[0037] A cryptographic hash function can be executed using data, such as an individual file, as input to produce a hash code, or checksum for the data. Cryptographic hash functions are designed to prevent being able to reverse the hash codes they create back into the original data, and they can be used to verify the authenticity of 3D data files. Two files can be assured to be identical if the hash codes generated from each file, using the same cryptographic hash function, are identical. Cryptographic hash functions 106a and 106b can be implemented by any cryptographic hash function known in the art such as, but not limited to: Message Digest 4 (MD5) and Secure Hash Algorithm 1 (SHA-1). In accordance with one or more embodiments, cryptographic hash function 106a is initiated when a 3D file is stored in selected secure storage locations, such as data file storage 104. In an embodiment, the executable code that implements the cryptographic hash functions is controlled and verified as being unaltered as part of the back end process described herein. In another embodiment, control and verification of the cryptographic hash functions is performed as part of an organizations broader cyber security process.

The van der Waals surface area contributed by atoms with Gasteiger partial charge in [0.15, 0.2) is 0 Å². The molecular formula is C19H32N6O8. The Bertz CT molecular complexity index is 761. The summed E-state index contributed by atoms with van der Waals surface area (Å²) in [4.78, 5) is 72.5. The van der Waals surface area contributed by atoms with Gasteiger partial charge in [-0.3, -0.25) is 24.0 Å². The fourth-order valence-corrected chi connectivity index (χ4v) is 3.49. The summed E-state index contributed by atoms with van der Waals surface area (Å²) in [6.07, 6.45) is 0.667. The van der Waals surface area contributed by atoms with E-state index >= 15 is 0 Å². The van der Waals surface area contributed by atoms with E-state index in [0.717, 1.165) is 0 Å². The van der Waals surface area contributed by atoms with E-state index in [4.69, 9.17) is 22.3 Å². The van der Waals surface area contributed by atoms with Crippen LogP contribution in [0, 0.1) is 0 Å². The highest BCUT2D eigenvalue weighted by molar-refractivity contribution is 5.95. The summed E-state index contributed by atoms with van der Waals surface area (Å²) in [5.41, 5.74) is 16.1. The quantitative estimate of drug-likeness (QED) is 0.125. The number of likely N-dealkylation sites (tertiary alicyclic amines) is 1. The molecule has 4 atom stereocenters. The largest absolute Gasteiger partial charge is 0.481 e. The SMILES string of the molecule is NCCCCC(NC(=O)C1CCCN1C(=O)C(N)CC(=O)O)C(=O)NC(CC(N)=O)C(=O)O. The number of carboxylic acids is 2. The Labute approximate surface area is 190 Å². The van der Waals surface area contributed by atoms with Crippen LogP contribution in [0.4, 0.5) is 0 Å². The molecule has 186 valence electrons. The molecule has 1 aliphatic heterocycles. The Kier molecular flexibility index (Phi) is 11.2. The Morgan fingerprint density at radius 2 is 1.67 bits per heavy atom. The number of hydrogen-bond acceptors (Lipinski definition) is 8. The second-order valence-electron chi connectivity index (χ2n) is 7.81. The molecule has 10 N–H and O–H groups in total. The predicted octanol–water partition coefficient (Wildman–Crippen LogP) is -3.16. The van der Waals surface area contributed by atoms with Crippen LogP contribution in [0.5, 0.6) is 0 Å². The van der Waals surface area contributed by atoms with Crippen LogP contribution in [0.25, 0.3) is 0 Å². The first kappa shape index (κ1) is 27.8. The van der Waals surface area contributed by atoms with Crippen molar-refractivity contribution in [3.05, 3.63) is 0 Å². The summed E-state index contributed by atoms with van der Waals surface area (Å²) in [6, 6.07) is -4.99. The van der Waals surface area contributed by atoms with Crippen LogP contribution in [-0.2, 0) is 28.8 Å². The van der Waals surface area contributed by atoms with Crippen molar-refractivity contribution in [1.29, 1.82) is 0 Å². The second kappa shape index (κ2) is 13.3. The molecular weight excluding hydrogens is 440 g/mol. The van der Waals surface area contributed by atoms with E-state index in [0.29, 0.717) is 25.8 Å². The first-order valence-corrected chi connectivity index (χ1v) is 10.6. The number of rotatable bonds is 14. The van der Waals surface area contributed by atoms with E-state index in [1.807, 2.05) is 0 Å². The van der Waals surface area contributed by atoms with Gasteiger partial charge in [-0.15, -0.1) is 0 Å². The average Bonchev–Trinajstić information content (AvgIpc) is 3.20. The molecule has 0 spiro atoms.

[0038] The hash code produced by cryptographic hash function 106a is stored as an entry in evidentiary log 108. In an exemplary embodiment, the entry in evidentiary log 108 includes the hash code, an identifier of the 3D file used to calculate the hash code, and an identifier of the type of cryptographic hash function 106a. Similar to data file storage 104, the evidentiary log 108 is located in a secure storage location. lire evidentiary log 108 can store additional information related to the 3D data files in data file storage 104 such as, but not limited to, an identifier of an end-user accessing a 3D data file, a timestamp of when the 3D data file was downloaded, a timestamp of when the 3D data file was created or update, and a network address of a requestor of the 3D data file.